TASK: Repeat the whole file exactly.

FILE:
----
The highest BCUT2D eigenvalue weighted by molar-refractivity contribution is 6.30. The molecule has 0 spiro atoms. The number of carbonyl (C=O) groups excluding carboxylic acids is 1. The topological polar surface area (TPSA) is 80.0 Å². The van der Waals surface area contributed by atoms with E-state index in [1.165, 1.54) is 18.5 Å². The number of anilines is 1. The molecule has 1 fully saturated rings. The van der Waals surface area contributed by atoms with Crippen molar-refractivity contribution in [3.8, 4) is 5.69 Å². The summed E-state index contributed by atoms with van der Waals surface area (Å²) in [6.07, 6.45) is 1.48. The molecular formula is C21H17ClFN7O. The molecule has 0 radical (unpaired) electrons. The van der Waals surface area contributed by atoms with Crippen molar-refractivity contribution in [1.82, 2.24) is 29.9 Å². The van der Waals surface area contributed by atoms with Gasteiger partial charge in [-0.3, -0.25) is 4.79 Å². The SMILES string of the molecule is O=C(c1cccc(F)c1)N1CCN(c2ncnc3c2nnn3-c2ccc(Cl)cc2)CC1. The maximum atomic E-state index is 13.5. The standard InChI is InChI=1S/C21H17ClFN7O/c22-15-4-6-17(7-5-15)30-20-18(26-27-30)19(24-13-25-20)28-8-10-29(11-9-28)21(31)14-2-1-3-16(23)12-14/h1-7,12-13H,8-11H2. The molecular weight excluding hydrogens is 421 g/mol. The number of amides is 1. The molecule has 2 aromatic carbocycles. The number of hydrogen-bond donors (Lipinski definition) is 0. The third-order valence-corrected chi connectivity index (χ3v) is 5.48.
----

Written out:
The highest BCUT2D eigenvalue weighted by molar-refractivity contribution is 6.30. The molecule has 0 spiro atoms. The number of carbonyl (C=O) groups excluding carboxylic acids is 1. The topological polar surface area (TPSA) is 80.0 Å². The van der Waals surface area contributed by atoms with E-state index in [1.165, 1.54) is 18.5 Å². The number of anilines is 1. The molecule has 1 fully saturated rings. The van der Waals surface area contributed by atoms with Crippen molar-refractivity contribution in [3.8, 4) is 5.69 Å². The summed E-state index contributed by atoms with van der Waals surface area (Å²) in [6.07, 6.45) is 1.48. The molecular formula is C21H17ClFN7O. The molecule has 0 radical (unpaired) electrons. The van der Waals surface area contributed by atoms with Crippen molar-refractivity contribution in [1.82, 2.24) is 29.9 Å². The van der Waals surface area contributed by atoms with Gasteiger partial charge in [-0.3, -0.25) is 4.79 Å². The SMILES string of the molecule is O=C(c1cccc(F)c1)N1CCN(c2ncnc3c2nnn3-c2ccc(Cl)cc2)CC1. The maximum atomic E-state index is 13.5. The standard InChI is InChI=1S/C21H17ClFN7O/c22-15-4-6-17(7-5-15)30-20-18(26-27-30)19(24-13-25-20)28-8-10-29(11-9-28)21(31)14-2-1-3-16(23)12-14/h1-7,12-13H,8-11H2. The molecular weight excluding hydrogens is 421 g/mol. The number of amides is 1. The molecule has 2 aromatic carbocycles. The number of hydrogen-bond donors (Lipinski definition) is 0. The third-order valence-corrected chi connectivity index (χ3v) is 5.48.